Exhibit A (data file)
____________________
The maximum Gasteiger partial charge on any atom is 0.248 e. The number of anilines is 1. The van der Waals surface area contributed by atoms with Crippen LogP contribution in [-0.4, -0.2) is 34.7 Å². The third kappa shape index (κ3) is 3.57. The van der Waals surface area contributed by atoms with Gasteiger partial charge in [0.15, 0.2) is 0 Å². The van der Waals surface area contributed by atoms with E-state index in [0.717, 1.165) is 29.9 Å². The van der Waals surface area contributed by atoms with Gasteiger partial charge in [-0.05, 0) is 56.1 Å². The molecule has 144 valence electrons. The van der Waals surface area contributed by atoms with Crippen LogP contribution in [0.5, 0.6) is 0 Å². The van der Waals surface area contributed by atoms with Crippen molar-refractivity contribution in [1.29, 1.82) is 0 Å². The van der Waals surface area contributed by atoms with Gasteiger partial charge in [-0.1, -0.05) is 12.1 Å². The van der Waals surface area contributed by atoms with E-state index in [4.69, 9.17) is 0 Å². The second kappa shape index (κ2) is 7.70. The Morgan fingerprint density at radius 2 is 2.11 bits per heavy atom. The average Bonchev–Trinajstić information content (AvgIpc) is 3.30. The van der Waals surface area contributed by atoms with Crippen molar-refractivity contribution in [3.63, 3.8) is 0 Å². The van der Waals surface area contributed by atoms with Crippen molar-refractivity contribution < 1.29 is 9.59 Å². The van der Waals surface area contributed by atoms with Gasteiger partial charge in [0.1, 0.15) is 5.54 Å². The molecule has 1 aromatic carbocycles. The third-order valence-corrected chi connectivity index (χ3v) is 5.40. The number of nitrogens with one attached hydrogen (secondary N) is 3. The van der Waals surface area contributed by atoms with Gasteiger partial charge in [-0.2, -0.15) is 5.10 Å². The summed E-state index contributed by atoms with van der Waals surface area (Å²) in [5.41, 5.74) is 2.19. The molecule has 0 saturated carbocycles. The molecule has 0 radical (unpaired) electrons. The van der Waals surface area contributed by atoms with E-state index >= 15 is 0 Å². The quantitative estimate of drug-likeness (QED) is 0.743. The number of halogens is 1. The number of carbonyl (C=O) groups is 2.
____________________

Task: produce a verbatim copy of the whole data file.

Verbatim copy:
The maximum Gasteiger partial charge on any atom is 0.248 e. The number of anilines is 1. The van der Waals surface area contributed by atoms with Crippen LogP contribution in [-0.4, -0.2) is 34.7 Å². The third kappa shape index (κ3) is 3.57. The van der Waals surface area contributed by atoms with Gasteiger partial charge in [0.15, 0.2) is 0 Å². The van der Waals surface area contributed by atoms with E-state index in [0.717, 1.165) is 29.9 Å². The van der Waals surface area contributed by atoms with Gasteiger partial charge in [-0.05, 0) is 56.1 Å². The molecule has 144 valence electrons. The van der Waals surface area contributed by atoms with Crippen LogP contribution in [0.5, 0.6) is 0 Å². The van der Waals surface area contributed by atoms with Crippen molar-refractivity contribution in [1.29, 1.82) is 0 Å². The van der Waals surface area contributed by atoms with Gasteiger partial charge in [-0.1, -0.05) is 12.1 Å². The van der Waals surface area contributed by atoms with E-state index in [4.69, 9.17) is 0 Å². The second kappa shape index (κ2) is 7.70. The Morgan fingerprint density at radius 2 is 2.11 bits per heavy atom. The average Bonchev–Trinajstić information content (AvgIpc) is 3.30. The van der Waals surface area contributed by atoms with Crippen molar-refractivity contribution in [3.63, 3.8) is 0 Å². The van der Waals surface area contributed by atoms with Crippen molar-refractivity contribution < 1.29 is 9.59 Å². The van der Waals surface area contributed by atoms with Gasteiger partial charge in [0.1, 0.15) is 5.54 Å². The molecule has 1 aromatic carbocycles. The third-order valence-corrected chi connectivity index (χ3v) is 5.40. The number of nitrogens with one attached hydrogen (secondary N) is 3. The van der Waals surface area contributed by atoms with Gasteiger partial charge in [-0.2, -0.15) is 5.10 Å². The summed E-state index contributed by atoms with van der Waals surface area (Å²) in [5.41, 5.74) is 2.19. The molecule has 0 saturated carbocycles. The molecule has 0 radical (unpaired) electrons. The van der Waals surface area contributed by atoms with E-state index >= 15 is 0 Å². The quantitative estimate of drug-likeness (QED) is 0.743. The number of halogens is 1. The number of carbonyl (C=O) groups is 2.